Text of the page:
State v. Arturo Cayetano-Jaimes (2015)
by David S. Marshall
The Washington State Court of Appeals has reversed Arturo Cayetano-Jaimes’s conviction for rape of a child in the first degree. It has ordered a new trial because the trial court in Skagit County excluded highly relevant testimony from the alleged victim’s mother.
Cayetano-Jaimes was the brother of the alleged victim’s stepfather. The alleged victim lived in Mount Vernon, Washington, with her uncle and aunt after her mother, Laura Camacho, and stepfather were deported to Mexico. Camacho could not be physically present at the trial to testify because she had been deported.
The alleged victim claimed that Cayetano-Jaimes, while babysitting her, asked her to “lick his private.” She claimed to have had his penis in her mouth, and to have told him that she did not want to do it anymore.
At trial, Cayetano-Jaimes made a motion to allow Camacho to testify by telephone from Mexico. Camacho would testify that she and her husband never left their daughter in the care of Cayetano-Jaimes during the time periods when the State alleged he had raped the girl. The court denied the motion, reasoning that telephonic testimony is not reliable and that the jury would not be able to assess Camacho’s credibility over the telephone.
Cayetano-Jaimes then tried to admit Camacho’s testimony via Skype. The court excluded it because Camacho was at a busy Internet cafe in Mexico, which made it difficult for the jury to hear or see her.
Without the testimony of Camacho, the jury convicted Cayetano-Jaimes. He appealed, arguing that the trial court’s exclusion of Camacho’s testimony by telephone violated his constitutional right to present a complete defense.
The Fifth Amendment of the United States Constitution guarantees due process to criminal defendants, including the right to be heard and to offer witness testimony at trial—the right to present a defense. If the testimony is relevant to the case, it can only be excluded if the State shows that the evidence is prejudicial and interferes with the fairness of the trial. Although Washington courts have broad control over evidence presented at trial, the court may not prevent a criminal defendant from presenting evidence that is “material,” or essential, to his or her defense.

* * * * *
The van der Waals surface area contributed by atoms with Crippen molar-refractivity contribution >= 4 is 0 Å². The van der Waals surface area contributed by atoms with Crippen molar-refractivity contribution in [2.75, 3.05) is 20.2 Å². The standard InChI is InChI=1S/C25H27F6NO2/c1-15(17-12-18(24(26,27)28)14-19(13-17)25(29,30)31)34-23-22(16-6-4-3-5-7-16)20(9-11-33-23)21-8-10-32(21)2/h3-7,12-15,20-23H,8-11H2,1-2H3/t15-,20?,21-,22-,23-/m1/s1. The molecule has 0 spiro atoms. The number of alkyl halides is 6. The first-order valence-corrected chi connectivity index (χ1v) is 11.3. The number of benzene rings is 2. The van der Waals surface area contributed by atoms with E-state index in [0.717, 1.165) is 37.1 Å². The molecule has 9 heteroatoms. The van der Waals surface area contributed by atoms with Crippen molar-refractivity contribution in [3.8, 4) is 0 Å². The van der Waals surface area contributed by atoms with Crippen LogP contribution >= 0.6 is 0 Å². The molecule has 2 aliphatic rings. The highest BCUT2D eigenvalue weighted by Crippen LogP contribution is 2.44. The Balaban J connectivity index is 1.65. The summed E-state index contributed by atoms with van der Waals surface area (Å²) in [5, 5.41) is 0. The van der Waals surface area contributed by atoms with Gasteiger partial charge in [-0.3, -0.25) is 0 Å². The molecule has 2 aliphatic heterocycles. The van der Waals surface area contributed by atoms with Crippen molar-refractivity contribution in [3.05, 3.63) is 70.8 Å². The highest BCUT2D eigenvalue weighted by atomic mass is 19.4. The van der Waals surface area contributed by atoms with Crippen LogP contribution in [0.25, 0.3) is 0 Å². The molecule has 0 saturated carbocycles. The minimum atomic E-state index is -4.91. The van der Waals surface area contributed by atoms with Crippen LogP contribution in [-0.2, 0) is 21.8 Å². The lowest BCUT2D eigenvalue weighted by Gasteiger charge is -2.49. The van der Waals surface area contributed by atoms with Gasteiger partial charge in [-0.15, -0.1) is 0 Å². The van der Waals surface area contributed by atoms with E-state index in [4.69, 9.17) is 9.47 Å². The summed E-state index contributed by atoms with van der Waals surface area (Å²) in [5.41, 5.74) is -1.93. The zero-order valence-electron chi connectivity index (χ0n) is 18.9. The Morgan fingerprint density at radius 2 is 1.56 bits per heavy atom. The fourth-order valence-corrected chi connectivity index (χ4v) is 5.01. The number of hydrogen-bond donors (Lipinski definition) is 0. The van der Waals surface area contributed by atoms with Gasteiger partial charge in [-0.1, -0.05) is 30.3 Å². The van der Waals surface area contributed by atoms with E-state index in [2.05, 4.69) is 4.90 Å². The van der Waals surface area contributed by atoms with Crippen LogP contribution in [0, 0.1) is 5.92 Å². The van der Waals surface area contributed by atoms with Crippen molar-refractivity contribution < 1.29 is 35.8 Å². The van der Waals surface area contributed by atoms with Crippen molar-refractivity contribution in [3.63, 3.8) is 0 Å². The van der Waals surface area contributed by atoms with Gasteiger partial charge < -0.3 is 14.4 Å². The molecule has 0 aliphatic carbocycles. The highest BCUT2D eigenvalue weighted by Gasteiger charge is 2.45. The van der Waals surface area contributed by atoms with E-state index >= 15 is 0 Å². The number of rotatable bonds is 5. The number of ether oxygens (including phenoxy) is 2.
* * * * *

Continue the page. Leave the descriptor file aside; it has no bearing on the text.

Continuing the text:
The appellate court compared Cayetano-Jaimes’s case to those cases where a complete exclusion of certain types of evidence violates the constitutional right to present a defense. For instance, in the case of Washington v. Texas, the U.S. Supreme Court held that a Texas statute was unconstitutional for prohibiting testimony of anyone charged as an accomplice in the crime at issue. Ultimately, the jury is the sole decider about whether a particular witness’s testimony is believable.
Reasoning similarly to the opinion in Washington v. Texas, the Washington Court of Appeals noted that completely prohibiting telephonic testimony could be unconstitutional. Camacho’s testimony provided a complete defense to the crime because it gave Cayetano-Jaimes an alibi. Thus, it was highly probative and material and should not have been excluded.
The prosecution failed to explain how challenging Camacho’s credibility would be different because she testified by phone, especially since it had no reason to question Camacho’s identity. Thus, allowing the telephonic testimony would not disrupt the fairness of the trial. The jury would still be able to determine whether Camacho’s testimony was credible.
Because the testimony of Camacho could have caused the jury to acquit, the appellate court remanded the case for a new trial. The court was careful not to make a new rule about the admissibility of telephonic testimony. It ruled only that in this case the trial court had violated the defendant’s right to present a complete defense by not allowing such testimony.